I might be of a different mindset with Almodóvar's films as I tend to like what he's done lately more than what he did years ago. Volver and Broken Embraces are probably my favorite of his films, and I'd probably rank The Skin I Live In somewhere behind those two. (I've seen nine of his films that I can remember, so that's a pretty good ranking I think.)

I like VOLVER, was bored to tears by BROKEN EMBRACES, and mostly prefer his energetic, early stuff.

I absolutely LOVED the music, and it reminded me of (who else?) Almodóvar. I love his ability to switch from classical movie score to drum and bass filler

That's Alberto Iglesias for you. It's one of two fine scores he turned out this year, the other being TINKER, TAILOR, SOLDIER, SPY.

The story IS over the top, but the busted timeline makes it a lot of fun.

I had a hard time experiencing THE SKIN I LIVE IN as fun. There's just too much sexual and psychological violence here.

But the more I think about it, the way Almodovar shapes the timeline of the film ultimately robs the story of any emotional value it might otherwise have by constantly disorienting us and keeping us at a remove from these characters. Things might have fared better had Almodovar gone a different route and given us uncomfortable intimacy with the characters instead. As it stands, the film doesn't really (*ahem*) get under the skin.

And huh. Just WHAT is he trying to relay? That question is interesting to me. I'm not sure there's a point, but rather a story, one that fits in an interesting way with the times in which we live.

From my POV, the whole film is a study of the tension between appearance and essence.

Edited by Ryan H., 24 March 2013 - 09:06 PM.


#11 Persona

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Posted 15 January 2012 - 01:22 PM

Yeah. I did forget to mention this: there are very few films where I leave thinking, "The ending should have resolved like this, rather than the way they chose to resolve it." While I can understand the final scene as putting a lump in the throat, as Baal referred to above, I think it could/should have been summed up better without the use of a gun, or the murders. I kinda liked the promises that were made, and think the film could have ended somewhere along those grounds.

#12 John Drew

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Posted 15 January 2012 - 02:40 PM

Yeah. I did forget to mention this: there are very few films where I leave thinking, "The ending should have resolved like this, rather than the way they chose to resolve it." While I can understand the final scene as putting a lump in the throat, as Baal referred to above, I think it could/should have been summed up better without the use of a gun, or the murders. I kinda liked the promises that were made, and think the film could have ended somewhere along those grounds.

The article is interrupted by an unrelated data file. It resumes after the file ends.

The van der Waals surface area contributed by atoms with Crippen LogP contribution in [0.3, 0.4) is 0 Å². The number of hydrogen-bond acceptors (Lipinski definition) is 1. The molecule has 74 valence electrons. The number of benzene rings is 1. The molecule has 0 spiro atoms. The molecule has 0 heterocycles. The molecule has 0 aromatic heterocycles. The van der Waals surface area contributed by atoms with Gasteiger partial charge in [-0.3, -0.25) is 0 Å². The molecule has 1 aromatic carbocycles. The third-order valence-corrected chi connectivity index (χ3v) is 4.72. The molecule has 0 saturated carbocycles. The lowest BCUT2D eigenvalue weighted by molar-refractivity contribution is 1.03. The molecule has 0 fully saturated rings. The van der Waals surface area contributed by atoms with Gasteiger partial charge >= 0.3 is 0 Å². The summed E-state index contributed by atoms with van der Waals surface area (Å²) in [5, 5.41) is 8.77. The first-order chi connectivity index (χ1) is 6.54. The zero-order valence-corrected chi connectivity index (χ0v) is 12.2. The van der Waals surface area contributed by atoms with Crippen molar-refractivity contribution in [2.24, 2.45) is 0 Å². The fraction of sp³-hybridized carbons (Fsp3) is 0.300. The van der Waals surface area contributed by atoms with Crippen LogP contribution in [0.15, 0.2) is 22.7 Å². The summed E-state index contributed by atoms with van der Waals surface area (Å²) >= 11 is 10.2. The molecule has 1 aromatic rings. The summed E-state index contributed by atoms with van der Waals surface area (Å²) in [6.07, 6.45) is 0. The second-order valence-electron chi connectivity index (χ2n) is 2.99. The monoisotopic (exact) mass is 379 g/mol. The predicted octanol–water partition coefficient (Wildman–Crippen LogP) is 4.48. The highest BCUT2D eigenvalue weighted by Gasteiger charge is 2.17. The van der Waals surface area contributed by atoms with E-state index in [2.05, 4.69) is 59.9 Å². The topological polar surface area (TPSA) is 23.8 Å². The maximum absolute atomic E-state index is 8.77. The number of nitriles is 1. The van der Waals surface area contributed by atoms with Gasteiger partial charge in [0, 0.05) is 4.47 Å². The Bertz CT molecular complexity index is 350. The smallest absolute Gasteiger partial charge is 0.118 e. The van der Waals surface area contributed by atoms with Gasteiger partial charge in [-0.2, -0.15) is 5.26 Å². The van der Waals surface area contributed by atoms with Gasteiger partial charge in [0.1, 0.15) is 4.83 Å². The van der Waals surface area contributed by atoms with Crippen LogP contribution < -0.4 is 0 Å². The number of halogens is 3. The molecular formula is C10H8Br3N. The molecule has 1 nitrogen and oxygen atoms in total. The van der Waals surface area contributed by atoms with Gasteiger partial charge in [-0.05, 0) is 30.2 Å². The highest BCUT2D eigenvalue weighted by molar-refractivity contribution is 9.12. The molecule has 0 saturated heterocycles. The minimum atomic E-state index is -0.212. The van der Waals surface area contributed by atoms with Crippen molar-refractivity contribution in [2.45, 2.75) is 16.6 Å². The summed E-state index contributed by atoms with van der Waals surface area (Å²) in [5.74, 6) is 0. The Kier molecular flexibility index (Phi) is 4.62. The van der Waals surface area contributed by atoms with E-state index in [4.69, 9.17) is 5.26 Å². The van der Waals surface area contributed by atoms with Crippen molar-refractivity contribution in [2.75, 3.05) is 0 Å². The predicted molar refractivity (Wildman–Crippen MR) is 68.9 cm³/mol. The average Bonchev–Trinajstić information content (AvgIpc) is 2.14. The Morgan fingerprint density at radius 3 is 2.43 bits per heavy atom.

I totally agree about the gunplay. That did feel like a cheat coming from Almodovar. The reunion at the end, however, feels like pure Almodovar. A moment that reminded me of the ending of Talk To Her. Almodovar's films sometimes remind me of books by Elmore Leonard. I wrote the following post over on the Justified TV series forum regarding the final episode of the first season, and think that the point I was trying to make there can also be applied for some of the films of Almodovar...

Thinking about it more today, what I really liked best about the season finale is that it kept true to the spirit of a lot of Elmore Leonard's novels. So many of them end on a note that there is more story that is going to occur after the last page, but the necessary parts of the current story are concluded, and you don't feel gypped. That's a difficult trick to pull off, but Leonard makes it seem effortless. The end of Out of Sight comes to mind, when Jack Foley ends up seated next to Hejira Henry, who just happens to be an expert at escaping custody - the main story for Out of Sight is satisfactorily concluded, but the reader is left with the feeling that the continuing story of Jack Foley is just beginning.

Same could be said of Justified. Last nights episode completed a terrific story, while leaving room for more to be told. It was refreshing that it didn't conclude on a cliffhanger note. But, had last nights episode been the final episode, the series would have felt complete, IMHO.


There a several Almodovar films that also feel as though new stories are about to start just as he is concluding the current story he is telling, and the last frame fades out.

Edited by Baal_T'shuvah, 15 January 2012 - 02:52 PM.